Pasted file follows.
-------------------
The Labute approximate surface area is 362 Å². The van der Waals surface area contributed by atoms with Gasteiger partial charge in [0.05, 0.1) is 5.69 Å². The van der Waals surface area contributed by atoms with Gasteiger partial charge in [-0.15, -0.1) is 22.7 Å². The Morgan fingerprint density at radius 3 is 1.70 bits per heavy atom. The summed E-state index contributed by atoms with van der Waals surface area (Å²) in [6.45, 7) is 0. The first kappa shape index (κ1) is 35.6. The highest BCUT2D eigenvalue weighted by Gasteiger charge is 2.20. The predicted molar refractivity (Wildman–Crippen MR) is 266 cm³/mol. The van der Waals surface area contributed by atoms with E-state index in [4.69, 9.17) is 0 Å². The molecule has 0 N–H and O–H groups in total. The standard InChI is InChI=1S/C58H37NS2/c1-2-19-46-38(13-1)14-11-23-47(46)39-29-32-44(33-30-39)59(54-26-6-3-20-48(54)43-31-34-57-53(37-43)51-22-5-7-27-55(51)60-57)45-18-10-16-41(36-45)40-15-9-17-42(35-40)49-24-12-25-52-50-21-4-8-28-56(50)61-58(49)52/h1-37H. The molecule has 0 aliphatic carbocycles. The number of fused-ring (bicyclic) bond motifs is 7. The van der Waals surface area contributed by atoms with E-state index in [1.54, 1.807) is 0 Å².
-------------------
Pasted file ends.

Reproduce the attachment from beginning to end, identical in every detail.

The Labute approximate surface area is 362 Å². The van der Waals surface area contributed by atoms with Gasteiger partial charge in [0.05, 0.1) is 5.69 Å². The van der Waals surface area contributed by atoms with Gasteiger partial charge in [-0.15, -0.1) is 22.7 Å². The Morgan fingerprint density at radius 3 is 1.70 bits per heavy atom. The summed E-state index contributed by atoms with van der Waals surface area (Å²) in [6.45, 7) is 0. The first kappa shape index (κ1) is 35.6. The highest BCUT2D eigenvalue weighted by Gasteiger charge is 2.20. The predicted molar refractivity (Wildman–Crippen MR) is 266 cm³/mol. The van der Waals surface area contributed by atoms with E-state index in [4.69, 9.17) is 0 Å². The molecule has 0 N–H and O–H groups in total. The standard InChI is InChI=1S/C58H37NS2/c1-2-19-46-38(13-1)14-11-23-47(46)39-29-32-44(33-30-39)59(54-26-6-3-20-48(54)43-31-34-57-53(37-43)51-22-5-7-27-55(51)60-57)45-18-10-16-41(36-45)40-15-9-17-42(35-40)49-24-12-25-52-50-21-4-8-28-56(50)61-58(49)52/h1-37H. The molecule has 0 aliphatic carbocycles. The number of fused-ring (bicyclic) bond motifs is 7. The van der Waals surface area contributed by atoms with E-state index in [1.54, 1.807) is 0 Å².